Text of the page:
Androgynous TV Host Sues Viacom & BET

     LOS ANGELES (CN) – Cross-dressing fashionista B. Scott (Brandon Sessoms) sued BET Networks and Viacom for $2.5 million, claiming they made him “take off his heels” and wrongfully fired him for wearing women’s clothes at a Hollywood show.
     In his lawsuit in Superior Court, Sessoms, 32, claims he accepted a job as a correspondent for the 2013 BET awards pre-show after a dinner meeting with “good friend” Mariah Carey, and BET (Black Entertainment Television) Networks president of programming and specials, Stephen Miller.
     Only BET, Viacom, and Does 1-20 are named as defendants.
     When he accepted the assignment, Sessoms/Scott says, he was never “told that there would be appearance restrictions based on gender expression.”
     Scott says that his “transgender persona and manner of appearance are well-known and obvious,” and that “BET and Viacom had full knowledge of B. Scott’s personality and style before hiring him as correspondent for the pre-show.”
     The “flowing black tunic and black pants” ensemble wore at the June 30 show was approved by show organizers before he set foot onstage, Scott says.
     Nevertheless, “After his first segment, B. Scott was literally yanked backstage and told that he ‘wasn’t acceptable,'” the complaint states. “B. Scott was told to mute the makeup, pull back his hair and he was forced to remove his clothing and take off his heels; thereby completely changing his gender identity and expression. They forced him to change into solely men’s clothing, different from the androgynous style of dress he’s used to, which he was uncomfortable with. BET and Viacom made him feel less than his colleagues and made him feel that something was wrong with him as a person.”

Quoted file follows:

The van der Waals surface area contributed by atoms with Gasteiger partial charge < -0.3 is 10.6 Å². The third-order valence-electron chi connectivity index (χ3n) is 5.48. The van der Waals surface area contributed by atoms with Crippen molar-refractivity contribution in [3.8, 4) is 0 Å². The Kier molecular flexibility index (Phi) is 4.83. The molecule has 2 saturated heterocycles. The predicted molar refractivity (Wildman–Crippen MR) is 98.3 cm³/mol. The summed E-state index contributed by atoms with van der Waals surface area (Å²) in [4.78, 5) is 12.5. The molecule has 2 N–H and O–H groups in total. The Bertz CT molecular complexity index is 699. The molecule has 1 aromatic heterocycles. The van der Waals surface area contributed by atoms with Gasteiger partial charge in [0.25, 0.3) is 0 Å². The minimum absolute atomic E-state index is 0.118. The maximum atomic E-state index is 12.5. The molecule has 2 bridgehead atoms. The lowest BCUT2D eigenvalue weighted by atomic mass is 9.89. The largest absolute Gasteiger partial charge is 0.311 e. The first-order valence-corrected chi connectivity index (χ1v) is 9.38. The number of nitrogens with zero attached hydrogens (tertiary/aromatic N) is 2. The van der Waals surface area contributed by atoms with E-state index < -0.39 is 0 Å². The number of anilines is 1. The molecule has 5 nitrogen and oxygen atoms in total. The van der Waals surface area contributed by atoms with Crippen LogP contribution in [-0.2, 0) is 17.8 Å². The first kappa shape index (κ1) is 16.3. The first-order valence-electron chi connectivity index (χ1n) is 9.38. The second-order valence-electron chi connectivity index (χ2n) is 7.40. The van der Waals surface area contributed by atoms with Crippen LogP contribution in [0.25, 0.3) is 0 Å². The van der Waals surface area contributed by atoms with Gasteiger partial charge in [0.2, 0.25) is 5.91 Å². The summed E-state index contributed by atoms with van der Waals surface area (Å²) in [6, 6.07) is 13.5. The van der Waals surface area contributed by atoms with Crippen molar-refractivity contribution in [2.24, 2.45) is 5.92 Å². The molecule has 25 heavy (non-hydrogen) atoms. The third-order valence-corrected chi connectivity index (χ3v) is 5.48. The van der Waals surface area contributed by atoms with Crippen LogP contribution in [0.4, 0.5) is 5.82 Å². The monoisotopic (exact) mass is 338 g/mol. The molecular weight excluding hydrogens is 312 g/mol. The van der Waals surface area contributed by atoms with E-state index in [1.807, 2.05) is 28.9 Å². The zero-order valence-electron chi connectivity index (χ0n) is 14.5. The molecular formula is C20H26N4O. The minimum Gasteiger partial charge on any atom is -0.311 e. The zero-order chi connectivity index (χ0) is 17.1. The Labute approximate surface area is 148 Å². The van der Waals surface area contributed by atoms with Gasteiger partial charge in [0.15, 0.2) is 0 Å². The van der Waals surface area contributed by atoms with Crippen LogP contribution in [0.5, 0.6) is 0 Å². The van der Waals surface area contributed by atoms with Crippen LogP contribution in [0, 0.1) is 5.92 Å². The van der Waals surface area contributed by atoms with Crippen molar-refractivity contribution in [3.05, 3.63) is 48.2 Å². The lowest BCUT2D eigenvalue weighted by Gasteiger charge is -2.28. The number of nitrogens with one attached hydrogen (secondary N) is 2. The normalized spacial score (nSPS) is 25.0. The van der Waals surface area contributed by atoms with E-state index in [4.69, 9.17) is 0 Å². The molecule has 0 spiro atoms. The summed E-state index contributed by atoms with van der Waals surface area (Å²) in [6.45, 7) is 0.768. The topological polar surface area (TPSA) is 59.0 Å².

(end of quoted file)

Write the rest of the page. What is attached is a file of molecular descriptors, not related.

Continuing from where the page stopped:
BET Networks handed off his duties to singer and co-host Adrienne Bailon, before “realizing the error of the situation,” and allowing him to co-host the “very end of the show in a diminished capacity,” in men’s clothes, Scott says in the complaint.
     But the damage to his “public persona and reputation” was already done, Scott say in the lawsuit.
     Scott claims the defendants did not pay him for his work, and that he “was clearly mistreated on account of his gender identity and sexual orientation by someone in BET’s management or a high-level producer.”
     “No other correspondent was restricted in their hair, makeup, clothing, or footwear at any time during the pre-show or BET awards. BET has had hordes of females ‘twerking’ in mini skirts, spangly bras and other red carpet/stage wear, without incident,” the complaint states.
     Scott claims that BET Networks has been criticized previously for “blatant sexism and anti-intellectualism and further intentionally promoting anti-black stereotypes.”
     He cites a statement BET Networks made in response to the wardrobe change, after talks with the Gay and Lesbian Alliance Against Defamation.
     “‘(T)he incident was a singular one with a series of unfortunate miscommunications from both parties. We regret any unintentional offense to B. Scott and anyone within the LGBT community and we seek to embrace all gender expressions,'” BET said, according to the complaint.
     In an open letter on his website, lovebscott.com, Scott said he wants to put “this incident behind me and move on with my life.”
     “What happened to me was not a ‘miscommunication’ nor was it ‘unintentional’. It was wrong. I have been vehemently trying to come to a resolution with BET and Viacom behind the scenes. After a few weeks of back and forth dialogue with no foreseeable resolution, I have filed a lawsuit against BET and its parent company Viacom for discrimination on the basis of gender identity, gender expression and sexual orientation,” Scott wrote.
     He seeks $2.5 million in damages for discrimination, violation of the Unruh Civil Rights Act, breach of contract, wrongful termination, and intentional infliction of emotional distress.
     He is represented by Waukeen McCoy of San Francisco.
     “Any form of discrimination is wrong and has no place in the work environment, in corporate America or in Hollywood,” McCoy said in a statement.
     BET Networks did not immediately respond to a request for comment.

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